Regardless of the business structure, a lot of business is done by people dealing with people and the relationship between the parties will dictate how business is conducted. Strained relationships often lead to or come from a strained business. Business owners can get an indication of the health of their business from the health of their relationships with the people they do business with.
Poor relationship with Bank
Banks have a distinct advantage over other creditors. The bank knows what funds are on hand and can assess and analyze the flow of funds through the account. Business owners will have had to provide financial information to borrow money, and the bank can demand further information at any time. None of this information is usually available to ordinary suppliers.
A poor relationship with a bank usually stems from:
- not paying monies due to the bank;
- placing the bank in a position where it regularly dishonors payments; or
- providing financial information which is wrong, misleading or fanciful.
A poor relationship might simply result from the bank’s assessment that the business is not well managed or financially weak.
A poor relationship with a bank does not prove insolvency, just as a good relationship does not prove solvency. The bank may be amongst the last to know of a customer’s insolvency because the customer has operated within agreed limits with the bank while “borrowing” heavily from trade suppliers and the tax department.
Certainly if a bank has seen a customer’s financial information and refuses to advance further funds or calls up a loan or overdraft, the reasons for that action need to be established. Banks very rarely act without proper cause and, although a poor relationship with a bank may be the result of other factors, it usually is the result of the bank’s lack of confidence in the business, and particularly its solvency.
The bank is generally a business’s main source of funding, and if that avenue has closed a cash poor business will immediately have to consider its solvency.
Suppliers demanding COD trading, or payments before supply
Individual creditors are the first to know that their invoices are not being paid. An efficient credit manager or business operator will have systems in place to identify overdue accounts and prompt remedial action.
Remedial action may involve only supplying goods or services to the debtor on a COD basis. Placing a customer on COD says that the supplier has no faith in the customer’s ability to meet future commitments. Some creditors go further and only re-supply when they receive part payment of the old debt as well as payment for the new supply. They are effectively saying that they do not believe that they will be paid the old debt in the near future.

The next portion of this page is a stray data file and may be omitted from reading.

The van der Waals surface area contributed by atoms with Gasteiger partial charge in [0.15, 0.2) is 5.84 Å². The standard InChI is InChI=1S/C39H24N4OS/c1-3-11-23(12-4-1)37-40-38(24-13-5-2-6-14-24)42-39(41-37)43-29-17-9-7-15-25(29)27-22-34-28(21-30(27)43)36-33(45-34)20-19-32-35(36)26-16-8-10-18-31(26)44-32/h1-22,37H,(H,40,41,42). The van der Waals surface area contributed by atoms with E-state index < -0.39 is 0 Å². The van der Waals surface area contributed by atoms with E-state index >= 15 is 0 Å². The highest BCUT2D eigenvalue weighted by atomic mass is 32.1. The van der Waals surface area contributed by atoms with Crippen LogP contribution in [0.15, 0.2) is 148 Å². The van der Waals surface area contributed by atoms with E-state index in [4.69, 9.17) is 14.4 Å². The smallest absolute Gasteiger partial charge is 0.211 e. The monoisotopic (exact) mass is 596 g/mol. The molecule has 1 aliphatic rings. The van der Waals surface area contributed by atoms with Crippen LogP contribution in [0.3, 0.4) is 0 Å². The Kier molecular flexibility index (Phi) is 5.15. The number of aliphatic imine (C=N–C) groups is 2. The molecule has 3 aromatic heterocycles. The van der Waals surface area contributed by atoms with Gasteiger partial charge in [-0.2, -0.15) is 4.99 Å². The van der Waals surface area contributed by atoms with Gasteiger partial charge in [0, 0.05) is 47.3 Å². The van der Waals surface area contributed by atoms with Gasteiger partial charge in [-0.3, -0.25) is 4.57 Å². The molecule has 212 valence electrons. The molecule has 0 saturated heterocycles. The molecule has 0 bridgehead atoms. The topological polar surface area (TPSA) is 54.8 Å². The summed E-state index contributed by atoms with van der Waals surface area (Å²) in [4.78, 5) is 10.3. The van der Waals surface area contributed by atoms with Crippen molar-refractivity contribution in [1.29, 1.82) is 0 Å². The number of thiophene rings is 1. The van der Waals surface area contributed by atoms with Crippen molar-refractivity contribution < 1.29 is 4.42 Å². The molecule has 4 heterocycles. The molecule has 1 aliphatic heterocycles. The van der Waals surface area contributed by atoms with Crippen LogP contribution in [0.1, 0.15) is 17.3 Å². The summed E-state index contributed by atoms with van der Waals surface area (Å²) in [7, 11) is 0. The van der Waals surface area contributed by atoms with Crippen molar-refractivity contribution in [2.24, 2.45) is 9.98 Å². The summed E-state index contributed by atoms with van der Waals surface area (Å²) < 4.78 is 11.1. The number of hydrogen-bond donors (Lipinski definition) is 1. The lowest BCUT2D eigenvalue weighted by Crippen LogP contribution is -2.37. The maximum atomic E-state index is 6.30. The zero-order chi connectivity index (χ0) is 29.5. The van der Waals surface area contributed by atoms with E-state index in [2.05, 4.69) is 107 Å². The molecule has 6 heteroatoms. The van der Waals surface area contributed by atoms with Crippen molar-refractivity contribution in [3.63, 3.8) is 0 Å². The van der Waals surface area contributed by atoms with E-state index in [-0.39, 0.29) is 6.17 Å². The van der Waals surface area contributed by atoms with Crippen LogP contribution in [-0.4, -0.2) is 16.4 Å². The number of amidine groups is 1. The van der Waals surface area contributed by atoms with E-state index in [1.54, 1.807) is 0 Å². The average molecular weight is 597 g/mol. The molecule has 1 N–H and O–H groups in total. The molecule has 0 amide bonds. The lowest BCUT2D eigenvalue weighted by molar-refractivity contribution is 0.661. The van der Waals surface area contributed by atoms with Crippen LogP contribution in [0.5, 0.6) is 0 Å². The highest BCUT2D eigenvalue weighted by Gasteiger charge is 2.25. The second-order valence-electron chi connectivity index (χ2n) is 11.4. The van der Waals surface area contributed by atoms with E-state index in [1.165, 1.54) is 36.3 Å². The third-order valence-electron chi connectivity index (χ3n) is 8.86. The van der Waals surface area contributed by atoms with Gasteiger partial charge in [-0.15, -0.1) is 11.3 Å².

In instances where a range of suppliers are overdue and some of the suppliers have limited supply to a COD basis there are either cash flow problems or the debtor is insolvent. Business owners have to determine whether there is a realistic short term end to the problem and whether creditors can be brought up to date. Many do not give this much thought.
An enterprise that has a range of creditors with accounts outside of agreed terms must be considered at a high risk of being insolvent, and that conclusion is usually justified.
Creditors issuing demand or proceedings
A single letter of demand from a creditor is not proof of insolvency as there may be a real dispute between the parties that allows the debt to remain unpaid until resolved. Cash flow may also be delayed for a legitimate reason and payment may have been delayed longer than the creditor thought reasonable.
By the time the creditor has instructed a solicitor to write a letter of demand, the business owner will have to determine whether that legitimate reason is really legitimate or not.
A series of demands from a number of solicitors should create a strong presumption of insolvency. It would be an unusual business that has a large number of disputes with a number of suppliers all at the same time, particularly if these disputes are not satisfied in the short term.
Clearly if the creditor moves beyond the demand stage and obtains a judgment the presumption of insolvency is all but confirmed unless the judgment debt can be paid immediately. When execution of the judgment by way of a warrant is undertaken by the creditor or a statutory demand expires insolvency is certain.
How long can a cash flow problem last before it becomes a case of insolvency? A shortage of funds can only be described as ‘short-term’ if it is certain that problem will be overcome in the short term.
Placing a time period on overcoming the problem is difficult as some cash flow problems may be seasonal or caused by specific contractual problems. We are unaware of any judicial pronouncements on the topic. However, as a general rule, we would expect that short-term cash flow problems should be solved with all creditors being brought up to date within a period of three to four months.
If business owners cannot form a realistic plan to achieve that goal, they have to start planning for the likelihood that the business is insolvent.